Shown above:  Downloaded zip archive and extracted .msi file.

Shown above:  The installer DLL for IcedID.

Traffic from the infected Windows host

Shown above:  Traffic from the infection filtered in Wireshark, part 1.

Shown above:  Traffic from the infection filtered in Wireshark, part 2.

Shown above:  Traffic from the infection filtered in Wireshark, part 3.

Indicators of Compromise

Traffic generated by IcedID installer DLL for gzip binary:

  • 143.198.92[.]88 port 80 - klepdrafooip[.]com - GET / HTTP/1.1

IcedID post-infection C2 traffic:

  • 94.140.114[.]40 port 443 - primsenetwolk[.]com - HTTPS traffic
  • 94.140.114[.]40 port 443 - onyxinnov[.]lol - HTTPS traffic
  • 158.255.211[.]126 port 443 - trashast[.]wiki - HTTPS traffic

IcedID backchannel traffic with VNC:

  • 51.195.169[.]87 port 8080

First Cobalt Strike:

  • 176.105.202[.]212 port 80 - 176.105.202[.]212 - GET /adcs4
  • 172.67.130[.]194 port 443 - kingoflake[.]com - HTTPS traffic

Second Cobalt Strike:

  • 199.127.62[.]132 port 80 - 199.127.62[.]132 - GET /download/h.exe
  • 108.177.235[.]187 port 443 - bukifide[.]com - HTTPS traffic

Sliver and/or DonutLoader:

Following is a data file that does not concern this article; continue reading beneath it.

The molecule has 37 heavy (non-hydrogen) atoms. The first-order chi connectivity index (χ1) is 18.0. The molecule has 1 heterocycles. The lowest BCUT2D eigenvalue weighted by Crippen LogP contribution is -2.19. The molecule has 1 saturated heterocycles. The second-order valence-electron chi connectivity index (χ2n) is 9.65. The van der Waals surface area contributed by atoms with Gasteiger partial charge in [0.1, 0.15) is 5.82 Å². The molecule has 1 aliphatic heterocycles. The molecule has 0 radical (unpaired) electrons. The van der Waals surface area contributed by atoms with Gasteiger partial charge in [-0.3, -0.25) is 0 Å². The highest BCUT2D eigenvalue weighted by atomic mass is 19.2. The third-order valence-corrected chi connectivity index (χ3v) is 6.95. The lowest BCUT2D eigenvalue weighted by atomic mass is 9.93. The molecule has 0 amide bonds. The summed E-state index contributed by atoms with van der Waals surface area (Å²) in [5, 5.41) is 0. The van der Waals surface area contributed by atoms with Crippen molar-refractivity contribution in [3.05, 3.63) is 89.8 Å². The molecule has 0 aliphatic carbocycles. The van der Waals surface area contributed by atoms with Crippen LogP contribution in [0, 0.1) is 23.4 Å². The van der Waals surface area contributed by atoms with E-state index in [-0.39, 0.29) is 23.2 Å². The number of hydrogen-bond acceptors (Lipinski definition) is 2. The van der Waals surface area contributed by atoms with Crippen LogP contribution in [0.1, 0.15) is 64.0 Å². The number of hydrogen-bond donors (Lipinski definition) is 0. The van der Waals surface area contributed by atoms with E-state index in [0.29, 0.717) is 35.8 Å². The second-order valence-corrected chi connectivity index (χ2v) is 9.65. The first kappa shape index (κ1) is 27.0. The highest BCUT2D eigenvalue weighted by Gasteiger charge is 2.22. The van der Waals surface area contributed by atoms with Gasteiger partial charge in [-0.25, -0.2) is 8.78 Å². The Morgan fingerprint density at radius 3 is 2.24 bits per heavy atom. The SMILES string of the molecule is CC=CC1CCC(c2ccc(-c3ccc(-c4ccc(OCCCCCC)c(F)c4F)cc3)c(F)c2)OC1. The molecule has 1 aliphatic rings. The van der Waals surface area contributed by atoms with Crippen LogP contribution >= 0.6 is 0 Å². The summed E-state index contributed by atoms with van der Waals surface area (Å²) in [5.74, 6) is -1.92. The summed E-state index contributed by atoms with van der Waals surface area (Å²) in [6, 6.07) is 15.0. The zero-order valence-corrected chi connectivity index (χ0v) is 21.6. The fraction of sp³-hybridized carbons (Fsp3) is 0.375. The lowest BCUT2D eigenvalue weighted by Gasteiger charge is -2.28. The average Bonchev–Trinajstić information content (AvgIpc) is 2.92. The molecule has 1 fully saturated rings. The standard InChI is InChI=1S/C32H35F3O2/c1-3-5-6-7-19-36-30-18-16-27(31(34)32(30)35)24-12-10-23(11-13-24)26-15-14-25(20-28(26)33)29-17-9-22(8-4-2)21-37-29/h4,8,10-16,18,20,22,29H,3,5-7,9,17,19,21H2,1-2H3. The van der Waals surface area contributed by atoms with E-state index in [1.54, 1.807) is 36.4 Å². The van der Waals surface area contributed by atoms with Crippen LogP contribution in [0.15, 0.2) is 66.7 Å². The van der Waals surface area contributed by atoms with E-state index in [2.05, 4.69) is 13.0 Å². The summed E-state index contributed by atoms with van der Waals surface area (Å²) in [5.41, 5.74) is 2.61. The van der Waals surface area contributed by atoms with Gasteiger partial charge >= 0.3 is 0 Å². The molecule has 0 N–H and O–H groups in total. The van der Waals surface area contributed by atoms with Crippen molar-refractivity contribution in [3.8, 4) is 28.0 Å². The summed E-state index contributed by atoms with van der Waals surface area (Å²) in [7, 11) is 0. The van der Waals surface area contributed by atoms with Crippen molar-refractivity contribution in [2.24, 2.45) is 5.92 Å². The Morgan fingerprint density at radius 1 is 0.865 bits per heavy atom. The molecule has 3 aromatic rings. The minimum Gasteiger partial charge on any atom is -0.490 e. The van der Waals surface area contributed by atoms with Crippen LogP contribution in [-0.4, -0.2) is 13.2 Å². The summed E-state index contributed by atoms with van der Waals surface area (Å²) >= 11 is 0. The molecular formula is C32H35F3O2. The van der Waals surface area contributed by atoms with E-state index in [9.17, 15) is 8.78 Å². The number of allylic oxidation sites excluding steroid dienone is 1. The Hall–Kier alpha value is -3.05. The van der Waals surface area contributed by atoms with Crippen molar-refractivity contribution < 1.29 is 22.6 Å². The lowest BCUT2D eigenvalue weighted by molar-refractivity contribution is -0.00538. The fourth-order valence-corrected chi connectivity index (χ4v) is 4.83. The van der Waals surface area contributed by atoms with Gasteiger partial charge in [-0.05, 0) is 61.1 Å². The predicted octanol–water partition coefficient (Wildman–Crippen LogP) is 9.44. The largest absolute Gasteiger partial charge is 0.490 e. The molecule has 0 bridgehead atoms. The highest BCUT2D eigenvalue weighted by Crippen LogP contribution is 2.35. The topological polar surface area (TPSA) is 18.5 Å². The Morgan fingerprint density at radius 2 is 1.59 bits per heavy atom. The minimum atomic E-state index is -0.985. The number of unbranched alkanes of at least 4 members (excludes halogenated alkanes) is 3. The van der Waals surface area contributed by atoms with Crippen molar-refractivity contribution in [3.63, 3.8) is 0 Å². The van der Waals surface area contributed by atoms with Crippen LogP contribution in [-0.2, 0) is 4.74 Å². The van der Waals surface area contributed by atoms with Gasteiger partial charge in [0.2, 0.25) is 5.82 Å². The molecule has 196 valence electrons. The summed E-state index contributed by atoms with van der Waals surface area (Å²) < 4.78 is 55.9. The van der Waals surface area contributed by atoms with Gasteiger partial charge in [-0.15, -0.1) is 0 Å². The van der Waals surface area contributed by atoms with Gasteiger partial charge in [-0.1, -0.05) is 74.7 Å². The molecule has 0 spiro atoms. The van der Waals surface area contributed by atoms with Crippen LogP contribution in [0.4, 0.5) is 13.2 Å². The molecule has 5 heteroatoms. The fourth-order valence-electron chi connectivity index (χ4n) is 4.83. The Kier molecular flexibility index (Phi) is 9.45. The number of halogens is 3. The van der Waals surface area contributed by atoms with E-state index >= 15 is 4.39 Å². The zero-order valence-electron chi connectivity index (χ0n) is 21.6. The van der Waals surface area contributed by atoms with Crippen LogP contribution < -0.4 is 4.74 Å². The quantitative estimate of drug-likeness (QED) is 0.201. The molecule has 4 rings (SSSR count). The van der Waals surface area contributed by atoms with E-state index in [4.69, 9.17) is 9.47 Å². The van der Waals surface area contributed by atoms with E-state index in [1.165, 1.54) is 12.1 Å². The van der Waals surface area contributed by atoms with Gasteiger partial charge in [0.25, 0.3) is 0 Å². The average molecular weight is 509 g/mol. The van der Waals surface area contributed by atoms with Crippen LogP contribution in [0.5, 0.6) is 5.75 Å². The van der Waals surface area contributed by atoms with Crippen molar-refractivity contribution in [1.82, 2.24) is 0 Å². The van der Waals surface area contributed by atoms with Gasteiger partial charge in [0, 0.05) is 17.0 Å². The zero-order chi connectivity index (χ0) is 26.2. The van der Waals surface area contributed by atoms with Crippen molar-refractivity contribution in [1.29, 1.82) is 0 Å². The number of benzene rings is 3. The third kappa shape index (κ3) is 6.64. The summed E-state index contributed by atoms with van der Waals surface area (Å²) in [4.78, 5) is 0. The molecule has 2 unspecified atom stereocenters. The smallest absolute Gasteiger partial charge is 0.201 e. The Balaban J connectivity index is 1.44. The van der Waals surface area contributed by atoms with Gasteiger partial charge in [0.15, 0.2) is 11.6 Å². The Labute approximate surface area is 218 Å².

• 190.61.121[.]35 port 443 - 190.61.121[.]35:443 - GET /static/ZillaSlab-Bold.subset.e96c15f68c68.woff/CEx6_0FDJn4RWxBZcsquwwUk57-n7pCuR5k24zUnBepPlxY9gqn968ZXnXAtC2GwTONSpEx3Pnz_lvqz2c2E5B_7n2lMU3wZ7Yeqb9yK9OFsqEQnybJ3THr_uiJpi3X5yQI3puCyecatd8A8KWDsL6euQz1J_U-MxD8EcfWPoPWF8lqYiHLRDP1rKGIpBbW
  • 46.4.182[.]102 port 80 - post-infection TLSv1.3 HTTPS traffic

Associated malware:

Downloaded zip and extracted .msi file:

SHA256 hash: 19265aac471f7d72fcddb133e652e04c03a547727b6f98a80760dcbf43f95627
File size: 1,108,416 bytes
File name:

SHA256 hash: 63a7d98369925d6e98994cdb5937bd896506665be9f80dc55de7eb6df00f7607
File size: 1,966,080 bytes
File name: Setup_Win_14-12-2022_18-36-29.msi

IcedID files from an infected Windows host:

SHA256 hash: 7e5da5fcda0da494da85cdc76384b3b08f135f09f20e582e049486e8ae2f168e
File size: 1,503,408 bytes
File location: C:\Users\[username]\AppData\Local\MSI5da0ddad.mst
File description: 64-bit DLL to install IcedID dropped by above .msi file
Run method: rundll32.exe [filename],init

SHA256 hash: 53639070024366d23c3de5ba1d074cbd1d8b9e78d46f75c32ef02fc20c279fc3
File size: 1,503,408 bytes
File location: hxxp://klepdrafooip[.]com/
File description: gzip binary from klepdrafooip[.]com retrieved by IcedID installer DLL